Whatever you think about works such as the tragically popular (in the sense of its baleful use at the most famous royal funeral of recent memory) Song for Athene, or his cello concerto The Protecting Veil, which Steven Isserlis made one of the most beloved contemporary pieces of the late 20th century, John Tavener’s music is not reducible to one-dimensional labels such as “holy minimalism”.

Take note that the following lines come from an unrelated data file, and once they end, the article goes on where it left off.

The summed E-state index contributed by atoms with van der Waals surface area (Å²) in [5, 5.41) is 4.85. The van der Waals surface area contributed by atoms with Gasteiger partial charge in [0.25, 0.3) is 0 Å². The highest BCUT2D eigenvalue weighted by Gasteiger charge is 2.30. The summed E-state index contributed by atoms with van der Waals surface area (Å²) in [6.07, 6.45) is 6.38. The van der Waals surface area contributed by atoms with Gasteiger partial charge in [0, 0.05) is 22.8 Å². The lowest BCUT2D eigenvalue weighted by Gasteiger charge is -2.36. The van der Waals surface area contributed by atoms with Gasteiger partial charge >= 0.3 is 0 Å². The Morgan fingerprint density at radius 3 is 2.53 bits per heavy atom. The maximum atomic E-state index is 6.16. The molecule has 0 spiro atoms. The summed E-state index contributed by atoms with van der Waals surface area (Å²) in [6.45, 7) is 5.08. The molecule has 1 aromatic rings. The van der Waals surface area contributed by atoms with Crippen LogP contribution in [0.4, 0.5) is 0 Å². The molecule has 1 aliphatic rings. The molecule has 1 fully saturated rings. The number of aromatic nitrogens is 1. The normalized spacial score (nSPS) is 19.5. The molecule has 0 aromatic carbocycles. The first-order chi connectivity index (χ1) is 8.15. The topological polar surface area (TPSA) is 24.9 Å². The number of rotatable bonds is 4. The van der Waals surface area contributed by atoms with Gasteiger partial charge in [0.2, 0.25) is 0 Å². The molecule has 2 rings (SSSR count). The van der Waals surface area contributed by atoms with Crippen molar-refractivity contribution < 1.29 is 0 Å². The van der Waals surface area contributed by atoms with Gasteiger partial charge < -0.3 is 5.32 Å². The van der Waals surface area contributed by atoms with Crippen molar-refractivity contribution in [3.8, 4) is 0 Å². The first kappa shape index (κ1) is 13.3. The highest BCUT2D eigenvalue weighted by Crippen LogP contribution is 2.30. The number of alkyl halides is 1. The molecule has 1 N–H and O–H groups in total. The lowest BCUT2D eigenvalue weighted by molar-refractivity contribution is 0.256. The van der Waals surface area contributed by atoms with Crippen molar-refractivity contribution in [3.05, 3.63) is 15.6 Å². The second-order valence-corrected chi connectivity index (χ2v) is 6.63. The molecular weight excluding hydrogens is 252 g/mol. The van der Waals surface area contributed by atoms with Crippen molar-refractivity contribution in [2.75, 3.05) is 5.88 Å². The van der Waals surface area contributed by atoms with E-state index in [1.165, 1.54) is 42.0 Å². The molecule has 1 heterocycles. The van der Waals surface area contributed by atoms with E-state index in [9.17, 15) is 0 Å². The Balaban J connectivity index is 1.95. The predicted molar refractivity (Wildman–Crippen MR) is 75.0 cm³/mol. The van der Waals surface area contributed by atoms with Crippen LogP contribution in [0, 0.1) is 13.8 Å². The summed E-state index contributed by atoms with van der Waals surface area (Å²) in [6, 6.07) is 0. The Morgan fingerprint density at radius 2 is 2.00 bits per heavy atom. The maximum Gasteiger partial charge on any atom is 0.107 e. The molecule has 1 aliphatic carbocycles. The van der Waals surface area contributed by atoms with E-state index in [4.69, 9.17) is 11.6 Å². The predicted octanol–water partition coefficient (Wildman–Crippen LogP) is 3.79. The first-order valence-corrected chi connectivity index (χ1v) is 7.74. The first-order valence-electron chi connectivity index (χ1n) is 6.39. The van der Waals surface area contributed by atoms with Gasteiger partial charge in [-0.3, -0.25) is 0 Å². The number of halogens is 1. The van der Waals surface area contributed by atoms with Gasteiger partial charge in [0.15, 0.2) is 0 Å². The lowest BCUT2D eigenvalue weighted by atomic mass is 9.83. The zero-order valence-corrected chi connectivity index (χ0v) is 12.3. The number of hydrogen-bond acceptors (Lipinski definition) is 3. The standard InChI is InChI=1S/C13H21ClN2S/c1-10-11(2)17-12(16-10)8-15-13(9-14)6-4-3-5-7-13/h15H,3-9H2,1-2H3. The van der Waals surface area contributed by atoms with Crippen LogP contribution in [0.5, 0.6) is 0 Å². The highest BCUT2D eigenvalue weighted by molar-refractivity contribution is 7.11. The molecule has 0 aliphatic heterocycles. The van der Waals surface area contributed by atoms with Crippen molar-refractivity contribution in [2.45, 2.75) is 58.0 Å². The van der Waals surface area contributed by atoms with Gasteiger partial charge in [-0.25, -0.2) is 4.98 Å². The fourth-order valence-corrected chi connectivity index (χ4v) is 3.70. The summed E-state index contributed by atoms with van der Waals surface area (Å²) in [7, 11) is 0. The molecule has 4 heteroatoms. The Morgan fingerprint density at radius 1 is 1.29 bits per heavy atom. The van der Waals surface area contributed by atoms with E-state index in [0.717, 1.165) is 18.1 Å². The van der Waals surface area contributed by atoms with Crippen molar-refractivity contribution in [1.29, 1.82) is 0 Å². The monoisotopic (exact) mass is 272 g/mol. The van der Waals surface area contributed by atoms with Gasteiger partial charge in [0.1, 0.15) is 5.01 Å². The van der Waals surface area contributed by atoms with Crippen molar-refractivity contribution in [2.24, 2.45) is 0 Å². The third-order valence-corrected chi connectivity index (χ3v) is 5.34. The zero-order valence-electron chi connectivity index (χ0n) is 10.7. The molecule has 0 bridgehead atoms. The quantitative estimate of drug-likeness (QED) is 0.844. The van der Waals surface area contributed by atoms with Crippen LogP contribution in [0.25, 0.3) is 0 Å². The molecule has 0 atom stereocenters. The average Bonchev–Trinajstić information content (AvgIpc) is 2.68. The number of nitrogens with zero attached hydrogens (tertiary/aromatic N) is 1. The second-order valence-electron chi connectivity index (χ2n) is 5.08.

That kind of categorisation suggests that Tavener’s work is only ever an escape from the modern world and a retreat from and rejection of the achievements and sounds of musical modernism. If you’ve only heardSong for Athene, you might not think that its composer would be much of a fan of Anton Webern or Elliott Carter. But after Carter’s death Tavener wrote in these pages: “He did something no other modernist has ever achieved. He, in the last 10 years of his life, seemed to rid modernism of all its angst, creating sparkling edifices of joy and beauty, like the Flute Concerto and Dialogues for Piano and Chamber Orchestra. From a composer’s point of view, he was an absolute master – and he did it better than any of us.” In Webern, Tavener hears a crystalline meditationon musical material that transcends the composer’s ego; qualities he has found also in the lucid music of Stravinsky’s late, serial period, as well as the radiant musical spirit of Olivier Messiaen.